Around the time Rivera was hired, Maduro’s government was seeking to court the Trump’s administration, donating $500,000 to his inaugural committee through Citgo and initially avoiding outright criticism of the new U.S. president, who had a penchant for praising strongmen including Russia’s Vladimir Putin and North Korea’s Kim Jong-un.
The outreach effort ultimately failed, as Trump in 2019 recognized opposition lawmaker Juan Guaido as Venezuela’s legitimate leader and imposed stiff oil sanctions on the OPEC nation in a bid to unseat Maduro.
Records that emerged as part of the ongoing lawsuit show Rivera’s consulting work was closely coordinated with Raul Gorrin — a Venezuelan insider and media tycoon who has been sanctioned and indicted in the U.S. on money laundering charges.
Prior to being charged in late 2018, Gorrin had enmeshed himself in south Florida, where he owned a luxurious home, and fashioned himself a peacemaker who could build bridges across Venezuela’s deep political divide as well as between Maduro’s government and the U.S.
While Rivera was working with Venezuela, Gorrin’s TV network hired Trump-connected lobbyist Brian Ballard to purportedly explore opportunities for a U.S. expansion. During that time Gorrin took a photo with Vice President Mike Pence at an event in Miami. It was also during this time that prosecutors allege Rivera tried to arrange a meeting aboard the private jet for the visiting White House adviser.
“The six-hour meeting with (the President of the United States)’s counselor . . . is more important than the meeting with (the Vice-President of the United States), because she made him president directing his campaign. And she works at his side every day,” Rivera texted the businessman, who is identified only as “Foreign Individual 1” in the indictment.
Correspondence introduced as part of the lawsuit shows Rivera and the businessman also discussing buying “concert tickets” — a possible code word for bribes — to unnamed officials and attempting to coordinate a meeting between Venezuela’s foreign minister and executives from Exxon.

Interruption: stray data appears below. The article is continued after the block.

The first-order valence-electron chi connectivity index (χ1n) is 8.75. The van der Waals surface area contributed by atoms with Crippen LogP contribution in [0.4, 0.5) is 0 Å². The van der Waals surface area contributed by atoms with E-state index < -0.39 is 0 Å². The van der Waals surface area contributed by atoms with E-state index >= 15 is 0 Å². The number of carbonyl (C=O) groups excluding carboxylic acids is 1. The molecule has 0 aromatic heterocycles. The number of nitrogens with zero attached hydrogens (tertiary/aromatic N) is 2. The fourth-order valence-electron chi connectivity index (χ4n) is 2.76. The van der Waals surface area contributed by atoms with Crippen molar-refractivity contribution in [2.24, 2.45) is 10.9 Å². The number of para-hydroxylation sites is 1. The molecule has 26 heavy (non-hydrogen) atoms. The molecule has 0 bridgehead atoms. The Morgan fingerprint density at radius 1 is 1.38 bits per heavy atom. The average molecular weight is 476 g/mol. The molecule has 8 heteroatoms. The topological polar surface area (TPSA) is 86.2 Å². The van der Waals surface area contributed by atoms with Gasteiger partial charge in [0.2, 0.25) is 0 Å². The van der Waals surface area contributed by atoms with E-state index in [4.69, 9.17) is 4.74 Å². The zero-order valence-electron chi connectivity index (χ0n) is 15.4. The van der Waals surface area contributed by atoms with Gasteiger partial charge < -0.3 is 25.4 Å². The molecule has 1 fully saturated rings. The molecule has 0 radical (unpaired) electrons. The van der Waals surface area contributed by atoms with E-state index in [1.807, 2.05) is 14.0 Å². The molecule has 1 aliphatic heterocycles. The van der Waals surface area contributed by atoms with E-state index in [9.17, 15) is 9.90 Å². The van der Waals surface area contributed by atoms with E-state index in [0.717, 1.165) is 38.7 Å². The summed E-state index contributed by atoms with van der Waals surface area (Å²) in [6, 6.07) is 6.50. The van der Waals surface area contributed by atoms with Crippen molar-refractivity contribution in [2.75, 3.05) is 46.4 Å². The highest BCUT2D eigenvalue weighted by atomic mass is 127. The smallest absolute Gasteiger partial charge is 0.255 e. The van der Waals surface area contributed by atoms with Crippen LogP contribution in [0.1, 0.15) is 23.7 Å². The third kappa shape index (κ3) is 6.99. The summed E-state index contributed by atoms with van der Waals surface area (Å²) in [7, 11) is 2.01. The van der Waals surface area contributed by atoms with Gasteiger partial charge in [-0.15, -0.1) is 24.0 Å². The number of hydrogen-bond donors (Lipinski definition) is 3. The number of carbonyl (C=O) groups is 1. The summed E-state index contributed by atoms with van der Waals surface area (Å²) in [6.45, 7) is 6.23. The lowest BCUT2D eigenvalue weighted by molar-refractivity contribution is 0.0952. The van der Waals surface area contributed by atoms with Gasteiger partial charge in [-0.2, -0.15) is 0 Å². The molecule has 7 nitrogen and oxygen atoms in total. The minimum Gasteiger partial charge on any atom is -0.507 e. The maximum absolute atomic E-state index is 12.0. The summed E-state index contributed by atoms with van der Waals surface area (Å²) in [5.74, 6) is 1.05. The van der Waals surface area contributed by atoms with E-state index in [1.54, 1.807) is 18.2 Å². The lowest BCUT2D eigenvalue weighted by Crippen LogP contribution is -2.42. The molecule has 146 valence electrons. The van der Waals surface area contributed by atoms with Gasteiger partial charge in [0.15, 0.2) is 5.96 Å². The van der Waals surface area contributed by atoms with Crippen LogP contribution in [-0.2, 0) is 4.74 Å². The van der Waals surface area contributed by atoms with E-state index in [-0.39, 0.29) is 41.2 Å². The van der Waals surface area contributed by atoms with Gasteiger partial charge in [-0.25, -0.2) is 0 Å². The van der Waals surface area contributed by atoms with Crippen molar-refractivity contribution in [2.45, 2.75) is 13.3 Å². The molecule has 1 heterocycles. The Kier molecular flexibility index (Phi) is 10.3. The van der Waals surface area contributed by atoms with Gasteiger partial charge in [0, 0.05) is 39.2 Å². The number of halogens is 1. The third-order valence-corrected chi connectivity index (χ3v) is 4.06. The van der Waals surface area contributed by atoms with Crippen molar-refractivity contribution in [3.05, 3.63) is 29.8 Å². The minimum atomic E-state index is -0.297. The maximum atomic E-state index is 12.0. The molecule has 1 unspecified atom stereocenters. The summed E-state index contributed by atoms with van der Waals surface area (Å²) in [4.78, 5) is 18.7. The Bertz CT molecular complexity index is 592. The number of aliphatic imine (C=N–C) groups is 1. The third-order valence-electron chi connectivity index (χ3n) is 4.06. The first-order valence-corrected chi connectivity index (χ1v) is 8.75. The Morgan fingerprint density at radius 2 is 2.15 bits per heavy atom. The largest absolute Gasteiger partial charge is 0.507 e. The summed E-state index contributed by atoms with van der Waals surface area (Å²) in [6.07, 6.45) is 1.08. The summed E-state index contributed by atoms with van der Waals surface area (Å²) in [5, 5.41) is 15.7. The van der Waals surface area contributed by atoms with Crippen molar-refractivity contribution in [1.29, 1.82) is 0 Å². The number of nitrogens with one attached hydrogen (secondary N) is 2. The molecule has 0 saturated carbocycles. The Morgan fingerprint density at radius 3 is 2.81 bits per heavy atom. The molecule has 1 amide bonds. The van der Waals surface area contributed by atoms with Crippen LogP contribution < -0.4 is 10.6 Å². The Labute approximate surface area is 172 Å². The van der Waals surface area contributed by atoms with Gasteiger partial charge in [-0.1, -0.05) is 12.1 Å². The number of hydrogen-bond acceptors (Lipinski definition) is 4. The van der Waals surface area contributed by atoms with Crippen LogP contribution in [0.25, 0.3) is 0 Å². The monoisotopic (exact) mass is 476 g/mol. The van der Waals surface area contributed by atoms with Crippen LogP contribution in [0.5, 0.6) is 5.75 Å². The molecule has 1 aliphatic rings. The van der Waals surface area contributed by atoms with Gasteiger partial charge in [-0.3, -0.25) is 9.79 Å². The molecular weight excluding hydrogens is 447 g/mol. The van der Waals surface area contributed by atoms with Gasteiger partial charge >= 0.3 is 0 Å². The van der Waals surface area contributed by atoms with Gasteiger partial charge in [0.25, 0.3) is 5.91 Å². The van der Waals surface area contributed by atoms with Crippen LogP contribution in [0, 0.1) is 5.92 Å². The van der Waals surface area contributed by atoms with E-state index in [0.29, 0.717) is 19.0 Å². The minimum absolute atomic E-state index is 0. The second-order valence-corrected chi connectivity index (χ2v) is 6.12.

As part of that effort, they also roped in Sessions, who secretly traveled to Venezuela in 2018 to meet with Maduro.
Prosecutors allege some of the $15 million that Rivera received as part of the contract was funneled to pay for maintenance on one of the businessman’s superyachts. Other funds were transferred to Miami-based political consultant Esther Nuhfer, who was also charged. A smaller amount was paid to another woman, an unnamed Orlando-based political consultant, who acted as a liaison to the U.S. congressman.
Rivera’s contract had all the hallmarks of a sham, according to PDV USA, which since 2019 has been run by directors appointed by the U.S.-backed opposition.
According to the lawsuit, Rivera’s Interamerican made just $9,500 in the year before being picked, out of the blue, by Venezuela’s then Foreign Minister Delcy Rodriguez without any due diligence. Rivera never met in person with anyone from Citgo or PDV USA while supposedly working on its behalf. Instead, he filed two “deficient and incoherent” progress reports of the seven he was required to submit.
“The written record is bereft of any evidence that Interamerican performed any of the contracted services,” PDV USA argues in court filings. “There is not a single email, a single PowerPoint presentation, a single outline, a single memorandum, a single calendar entry, or anything else suggesting that Interamerican ever performed any of the services.”
Before being elected to Congress, Rivera was a high-ranking Florida legislator, serving from 2003 to 2010 in the House. During that time he shared a Tallahassee home with Rubio, who eventually became Florida House speaker.
Rivera has been embroiled in several election-related controversies, including orchestrating the stealth funding of an unknown Democratic candidate to take on his main rival in a South Florida congressional race and a state investigation into whether he hid a $1 million contract with a gambling company. That probe also involved possible misuse of campaign funds to pay for state House activities already reimbursed by the state.